We’re seeing that phenomenon play out in the consumer segment also, with retailers shuttering thousands of stores amid shifts in buying patterns. Some are shifting their focus to online selling or sales through online marketplaces. Others are just going out of business or careening toward oblivion. Look no further than the struggles of Sears for an example of a once powerful brand crumbling under the disruptive pressure.
Looking forward five years from now, the channel will have a vastly different composition. Traditional resellers and integrators will remain. Managed services will mature to the point of encompassing cloud and business operations management. Marketplaces will dominate the channel, consolidating points of purchase and limiting opportunities for legacy partners. And professional services specialists will take on the role of influencers, directing customers on what to purchase and from whom.
Amid all this change, 2112’s 3C’s are as valid as ever. Vendors should employ our 3C’s methodology to understand their current and future channel composition. Vendor channel evolution doesn’t start with the recruitment of new partners; it starts with building on the strength of existing partners. Vendors that can help willing partners with their evolution will have a much stronger foundation for their future channels than those that are constantly trying to build and rebuild their partner networks.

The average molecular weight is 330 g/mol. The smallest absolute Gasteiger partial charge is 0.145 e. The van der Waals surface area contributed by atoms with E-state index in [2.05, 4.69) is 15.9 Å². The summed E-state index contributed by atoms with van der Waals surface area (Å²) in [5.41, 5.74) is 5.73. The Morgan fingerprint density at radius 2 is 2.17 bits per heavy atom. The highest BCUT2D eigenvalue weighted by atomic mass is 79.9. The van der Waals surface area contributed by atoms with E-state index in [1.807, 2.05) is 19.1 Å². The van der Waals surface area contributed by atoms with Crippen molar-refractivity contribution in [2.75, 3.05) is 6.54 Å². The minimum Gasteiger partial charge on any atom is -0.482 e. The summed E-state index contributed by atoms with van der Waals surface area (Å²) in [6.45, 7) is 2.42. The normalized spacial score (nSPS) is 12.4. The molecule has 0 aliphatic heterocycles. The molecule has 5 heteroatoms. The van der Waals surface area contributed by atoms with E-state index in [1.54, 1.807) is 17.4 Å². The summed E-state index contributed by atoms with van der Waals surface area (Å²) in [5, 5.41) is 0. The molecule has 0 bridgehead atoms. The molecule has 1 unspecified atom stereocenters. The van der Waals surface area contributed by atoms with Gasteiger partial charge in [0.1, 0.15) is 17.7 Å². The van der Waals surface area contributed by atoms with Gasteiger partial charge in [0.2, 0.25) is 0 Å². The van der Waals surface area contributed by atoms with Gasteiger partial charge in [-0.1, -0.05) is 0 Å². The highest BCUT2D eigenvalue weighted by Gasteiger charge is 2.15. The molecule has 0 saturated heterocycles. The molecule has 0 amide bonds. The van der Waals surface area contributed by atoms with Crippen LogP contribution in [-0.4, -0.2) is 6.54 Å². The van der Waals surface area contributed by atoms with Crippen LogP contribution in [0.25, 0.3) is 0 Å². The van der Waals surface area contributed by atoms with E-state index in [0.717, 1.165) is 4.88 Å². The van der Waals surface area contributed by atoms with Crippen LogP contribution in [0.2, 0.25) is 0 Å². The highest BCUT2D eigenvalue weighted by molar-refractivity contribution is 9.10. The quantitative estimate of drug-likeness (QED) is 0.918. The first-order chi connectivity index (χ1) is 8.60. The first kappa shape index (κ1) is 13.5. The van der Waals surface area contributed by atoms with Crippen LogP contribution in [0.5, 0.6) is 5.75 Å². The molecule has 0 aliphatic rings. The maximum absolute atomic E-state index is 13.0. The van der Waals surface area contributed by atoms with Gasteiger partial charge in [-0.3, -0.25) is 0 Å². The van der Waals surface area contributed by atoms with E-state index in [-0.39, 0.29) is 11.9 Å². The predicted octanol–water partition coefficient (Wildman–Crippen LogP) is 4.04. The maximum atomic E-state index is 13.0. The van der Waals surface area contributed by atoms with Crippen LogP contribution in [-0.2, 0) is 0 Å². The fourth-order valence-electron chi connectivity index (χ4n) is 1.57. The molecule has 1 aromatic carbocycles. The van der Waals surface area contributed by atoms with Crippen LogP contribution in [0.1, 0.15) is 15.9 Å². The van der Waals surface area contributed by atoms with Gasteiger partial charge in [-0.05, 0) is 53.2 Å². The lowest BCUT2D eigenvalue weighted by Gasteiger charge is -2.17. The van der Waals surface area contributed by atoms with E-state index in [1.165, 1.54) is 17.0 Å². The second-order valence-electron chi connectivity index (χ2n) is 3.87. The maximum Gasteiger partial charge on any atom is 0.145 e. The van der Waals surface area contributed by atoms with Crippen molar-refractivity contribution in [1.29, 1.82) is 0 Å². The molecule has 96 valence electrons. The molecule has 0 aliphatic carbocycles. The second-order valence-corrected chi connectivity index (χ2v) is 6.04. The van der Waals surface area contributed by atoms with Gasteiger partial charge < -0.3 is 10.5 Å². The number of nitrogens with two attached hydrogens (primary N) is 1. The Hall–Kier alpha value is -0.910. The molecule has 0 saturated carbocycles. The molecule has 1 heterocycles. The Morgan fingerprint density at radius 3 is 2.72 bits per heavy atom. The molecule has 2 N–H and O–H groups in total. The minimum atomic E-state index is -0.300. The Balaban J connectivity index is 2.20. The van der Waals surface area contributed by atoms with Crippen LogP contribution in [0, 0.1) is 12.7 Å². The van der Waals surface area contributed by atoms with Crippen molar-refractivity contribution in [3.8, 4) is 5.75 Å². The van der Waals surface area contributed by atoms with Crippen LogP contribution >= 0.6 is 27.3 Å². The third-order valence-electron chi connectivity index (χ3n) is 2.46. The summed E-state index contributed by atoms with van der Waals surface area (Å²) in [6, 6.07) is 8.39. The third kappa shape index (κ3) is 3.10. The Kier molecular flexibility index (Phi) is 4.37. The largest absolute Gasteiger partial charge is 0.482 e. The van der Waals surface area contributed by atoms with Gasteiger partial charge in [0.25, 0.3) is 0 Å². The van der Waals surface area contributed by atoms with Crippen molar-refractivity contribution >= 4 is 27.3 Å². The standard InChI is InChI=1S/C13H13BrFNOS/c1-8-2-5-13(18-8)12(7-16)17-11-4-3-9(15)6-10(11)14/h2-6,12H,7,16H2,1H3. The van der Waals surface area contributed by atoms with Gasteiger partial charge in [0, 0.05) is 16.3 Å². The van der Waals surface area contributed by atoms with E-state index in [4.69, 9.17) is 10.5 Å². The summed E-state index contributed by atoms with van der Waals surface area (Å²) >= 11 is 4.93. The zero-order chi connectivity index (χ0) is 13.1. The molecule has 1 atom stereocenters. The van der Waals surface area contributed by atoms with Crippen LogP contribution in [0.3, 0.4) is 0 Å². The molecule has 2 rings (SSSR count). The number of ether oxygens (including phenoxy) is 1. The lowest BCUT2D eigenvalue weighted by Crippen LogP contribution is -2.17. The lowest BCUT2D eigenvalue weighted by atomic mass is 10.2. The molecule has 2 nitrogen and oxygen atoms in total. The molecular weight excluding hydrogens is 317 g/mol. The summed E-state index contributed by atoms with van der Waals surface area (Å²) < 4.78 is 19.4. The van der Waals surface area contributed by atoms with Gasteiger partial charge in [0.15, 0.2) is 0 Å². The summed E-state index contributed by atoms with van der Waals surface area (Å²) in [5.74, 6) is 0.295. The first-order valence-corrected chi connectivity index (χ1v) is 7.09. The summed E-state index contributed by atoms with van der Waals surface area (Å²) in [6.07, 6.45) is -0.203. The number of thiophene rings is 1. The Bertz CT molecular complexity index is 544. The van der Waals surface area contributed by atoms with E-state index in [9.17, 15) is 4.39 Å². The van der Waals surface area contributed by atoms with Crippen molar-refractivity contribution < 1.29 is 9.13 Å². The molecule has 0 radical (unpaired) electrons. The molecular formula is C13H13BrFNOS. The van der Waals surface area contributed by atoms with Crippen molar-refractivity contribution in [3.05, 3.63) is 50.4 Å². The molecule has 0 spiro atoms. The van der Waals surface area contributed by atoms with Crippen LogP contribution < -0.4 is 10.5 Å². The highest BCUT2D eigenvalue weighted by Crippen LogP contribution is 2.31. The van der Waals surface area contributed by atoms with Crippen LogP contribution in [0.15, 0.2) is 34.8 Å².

Defining a vendor’s future channel composition starts with understanding the capabilities, competencies, capacities, and ambitions of existing partners. Existing partners are the test beds of the future, the navigators of vendors’ channel development, the bedrock of future channels.
Often, change happens slowly and then suddenly accelerates. Don’t wait until competitors are speeding by to start your futurecasting process. 2112 is working with several vendors on assessing and evaluating current channel programs to project development scenarios and evolution strategies. For more information on how 2112 can help you futurecast your channel, send e-mail to [email protected].